The Hoosic River is the major river draining the northern Berkshires. The North Branch of the Hoosic River flows south from Readsboro, VT to North Adams, MA where it joins the South Branch that originates in Lanesborough, MA. The Hoosic then flows west through Williamstown, MA, north into Pownal, VT and then north and west through eastern New York, entering the Hudson River at Stillwater, NY.
The agricultural and timbering of the Hoosic River watershed in the 19th and 20th centuries contributed to the frequent flooding of the adjacent low-lying areas, especially in the first half of the 20th Century. An engineering attempt to reduce property damage within the urbanized portion of the basin, led to the US Army Corps of Engineers constructing a series of flood control chutes in Adams and North Adams, MA.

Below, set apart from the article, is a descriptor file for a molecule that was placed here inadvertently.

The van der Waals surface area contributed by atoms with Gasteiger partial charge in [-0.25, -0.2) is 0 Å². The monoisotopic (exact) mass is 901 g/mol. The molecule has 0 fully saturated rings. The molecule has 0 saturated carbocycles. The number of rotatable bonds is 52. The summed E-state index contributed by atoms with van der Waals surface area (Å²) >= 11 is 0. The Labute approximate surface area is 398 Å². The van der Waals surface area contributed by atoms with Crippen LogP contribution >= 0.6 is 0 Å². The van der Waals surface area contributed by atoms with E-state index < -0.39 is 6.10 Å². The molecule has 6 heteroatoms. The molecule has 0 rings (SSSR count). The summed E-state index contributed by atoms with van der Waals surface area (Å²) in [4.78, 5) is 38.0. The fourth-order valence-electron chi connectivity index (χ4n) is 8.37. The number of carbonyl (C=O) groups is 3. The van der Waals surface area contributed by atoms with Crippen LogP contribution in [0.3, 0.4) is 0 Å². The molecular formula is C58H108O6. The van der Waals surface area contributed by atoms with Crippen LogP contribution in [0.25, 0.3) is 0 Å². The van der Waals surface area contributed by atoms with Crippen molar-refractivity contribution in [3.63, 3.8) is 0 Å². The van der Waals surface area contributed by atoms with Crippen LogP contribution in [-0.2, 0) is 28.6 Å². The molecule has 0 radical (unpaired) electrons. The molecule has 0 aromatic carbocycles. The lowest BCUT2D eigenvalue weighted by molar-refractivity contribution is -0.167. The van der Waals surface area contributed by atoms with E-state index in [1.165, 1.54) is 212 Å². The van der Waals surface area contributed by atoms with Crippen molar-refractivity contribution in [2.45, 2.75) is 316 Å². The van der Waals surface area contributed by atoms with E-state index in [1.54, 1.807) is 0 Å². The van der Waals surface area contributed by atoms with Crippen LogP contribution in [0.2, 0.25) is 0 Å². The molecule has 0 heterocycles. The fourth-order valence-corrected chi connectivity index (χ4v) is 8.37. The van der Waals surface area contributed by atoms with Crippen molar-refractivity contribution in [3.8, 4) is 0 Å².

In Williamstown the Hoosic River is relatively free to overflow its banks and periodically inundate low-lying areas lower than 600’ in elevation. While Williams College converted some of the floodplain to create first a College Farm and then athletic fields in the 19th and 20th centuries, some of the floodplain biotic communities persist. The vegetation consists of plants that are adapted to both periodic inundation as well as burial by the sediments that are brought in with the floodwaters. Prior to the Dutch Elm Disease epidemic of the 1950s-1970s, American elms dominated these forests, along with willows and sycamore. Most of the elms are now dead, having been replaced by box elder.